Wednesday, August 20, 2014

WARM UP 2014

Even though the weather is already cooling down, you still have a few more chances to Warm Up at MoMA PS1.  The gravel courtyard of the Museum of Modern Art's contemporary outpost in Long Island City swarms with trendy folks on Saturday afternoons, grooving to one of many DJ sets and posing for photos.  You'll also get to explore The Living's installation in the courtyard, the winner of this year's Young Architects Program.  The installation is called Hy-Fi and is made of 100% organic materials, all self-contained and produced.  You can read more about it here or just head over to PS1 on Saturday.

Check out my outfit from last year's Warm Up here.

Tunic: Mara Hoffman
Chambray pants: J. Crew
Shoes: Belle by Sigerson Morrison
Sunglasses: Duane Reade

My dear friend Katie, founder of the dating website Clycked, kindly shot these photos & facilitated mingling.  Thanks to Hannah Kauffman for providing gratis tickets!

Tuesday, August 12, 2014


Under the Volcano, Acavar Bolivia, 2010

New Mexico Water, 2010

First Cataract of the Nile, 2010

Marc Quinn (b. 1964) is part of the YBAs (Young British Artists), a group that includes Liam Gillick, Damien Hirst, and Tracey Emin, among others.  Much of his work is larger-than-life, and deals with themes of nature, the body, and our relationship to both.

One way that Quinn explores these themes is through "genetic modification and hybridism"; in other words, using flowers as a stand in for human life.  In one of his series, he created stunning horticultural displays of frozen flowers which are able to escape decay through an electrical power source.  Similarly, in "Eternal Spring", Quinn preserves flowers indefinitely by soaking them in silicone.  The paintings depicted here are eerily pristine, capturing an otherworldly perfection and simultaneously bringing to mind the constant decay that surrounds us.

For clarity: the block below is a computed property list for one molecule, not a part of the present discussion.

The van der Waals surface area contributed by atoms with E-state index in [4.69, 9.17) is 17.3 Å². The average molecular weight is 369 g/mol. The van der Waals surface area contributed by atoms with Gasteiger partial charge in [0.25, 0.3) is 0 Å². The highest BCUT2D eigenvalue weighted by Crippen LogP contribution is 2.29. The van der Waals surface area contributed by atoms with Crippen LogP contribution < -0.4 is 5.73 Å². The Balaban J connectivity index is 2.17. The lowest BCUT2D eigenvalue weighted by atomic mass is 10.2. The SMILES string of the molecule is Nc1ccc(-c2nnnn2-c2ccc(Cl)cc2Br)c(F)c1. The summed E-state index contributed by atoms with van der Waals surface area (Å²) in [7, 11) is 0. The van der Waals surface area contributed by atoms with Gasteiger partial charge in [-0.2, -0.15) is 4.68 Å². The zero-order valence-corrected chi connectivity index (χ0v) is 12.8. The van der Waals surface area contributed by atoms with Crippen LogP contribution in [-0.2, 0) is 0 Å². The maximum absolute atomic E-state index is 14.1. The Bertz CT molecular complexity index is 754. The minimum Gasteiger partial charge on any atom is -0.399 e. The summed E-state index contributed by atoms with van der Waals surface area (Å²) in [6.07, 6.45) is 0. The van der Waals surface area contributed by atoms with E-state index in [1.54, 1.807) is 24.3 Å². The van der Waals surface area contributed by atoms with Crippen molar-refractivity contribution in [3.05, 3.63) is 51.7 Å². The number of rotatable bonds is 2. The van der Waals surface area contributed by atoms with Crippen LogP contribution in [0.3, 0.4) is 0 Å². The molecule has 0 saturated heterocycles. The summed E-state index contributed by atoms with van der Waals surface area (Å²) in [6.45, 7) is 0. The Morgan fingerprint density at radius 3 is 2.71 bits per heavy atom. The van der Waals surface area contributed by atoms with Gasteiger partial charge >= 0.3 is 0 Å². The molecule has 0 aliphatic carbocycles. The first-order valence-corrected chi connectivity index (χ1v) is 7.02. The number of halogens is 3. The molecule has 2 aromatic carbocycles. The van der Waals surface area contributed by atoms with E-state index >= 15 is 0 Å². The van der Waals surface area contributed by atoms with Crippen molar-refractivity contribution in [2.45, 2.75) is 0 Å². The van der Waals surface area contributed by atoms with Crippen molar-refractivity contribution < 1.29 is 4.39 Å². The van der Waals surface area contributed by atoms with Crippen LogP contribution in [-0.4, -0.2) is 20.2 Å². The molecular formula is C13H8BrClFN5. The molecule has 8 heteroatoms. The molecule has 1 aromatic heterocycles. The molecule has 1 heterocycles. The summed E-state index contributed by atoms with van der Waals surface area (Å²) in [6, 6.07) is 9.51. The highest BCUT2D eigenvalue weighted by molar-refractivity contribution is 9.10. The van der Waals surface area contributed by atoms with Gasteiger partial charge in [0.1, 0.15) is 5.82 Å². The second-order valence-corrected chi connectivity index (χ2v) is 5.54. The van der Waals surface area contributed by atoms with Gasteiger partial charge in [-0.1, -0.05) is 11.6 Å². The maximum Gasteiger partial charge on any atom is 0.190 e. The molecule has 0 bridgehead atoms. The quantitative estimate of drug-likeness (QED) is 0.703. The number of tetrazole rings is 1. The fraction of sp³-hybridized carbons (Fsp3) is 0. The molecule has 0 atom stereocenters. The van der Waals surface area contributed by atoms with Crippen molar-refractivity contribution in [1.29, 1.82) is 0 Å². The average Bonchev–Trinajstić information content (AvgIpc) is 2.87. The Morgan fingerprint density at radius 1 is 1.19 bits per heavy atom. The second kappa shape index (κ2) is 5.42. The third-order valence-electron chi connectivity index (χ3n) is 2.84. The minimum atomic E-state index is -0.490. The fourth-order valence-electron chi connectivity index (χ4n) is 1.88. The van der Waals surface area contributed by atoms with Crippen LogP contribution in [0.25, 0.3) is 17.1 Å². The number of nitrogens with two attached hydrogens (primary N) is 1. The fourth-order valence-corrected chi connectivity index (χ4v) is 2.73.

See other floral posts here and here

Romper: Peter Pilotto for Target
Straw Hat: Purchased in St. Thomas

Marc Quinn photos from; photos of me by Jacque Skowvron.

Thursday, August 7, 2014


This is the second time that my outfit found affinity with the work of Canadian artist Shannon Finley.  I'm drawn to the fragmented geometry of her works, both in my design sense as well as my fashion sense.  Of course, her sense of color theory adds to my fixation.

I spotted this dress in the window at J. Crew a few months ago and was pleasantly surprised to find it on Final Sale recently.  They always have the best (and most artful) prints!

Dress: J. Crew (Still available here; the colors are MUCH more vibrant in person!)
Shoes: Salvatore Ferragamo Vara (patent version available here)
Necklace: H&M
Sunglasses: Suno

Finley image from, photos by Kathy Paciello.

Saturday, August 2, 2014

HBD, Arthur Dove

"We cannot express the light in nature because we have not the sun. We can only express the light we have in ourselves." 

Happy birthday to Arthur Dove, the author of this quote, born on this day in 1880.  Dove is often considered to be the first American abstract painter.  Outfit details and more here.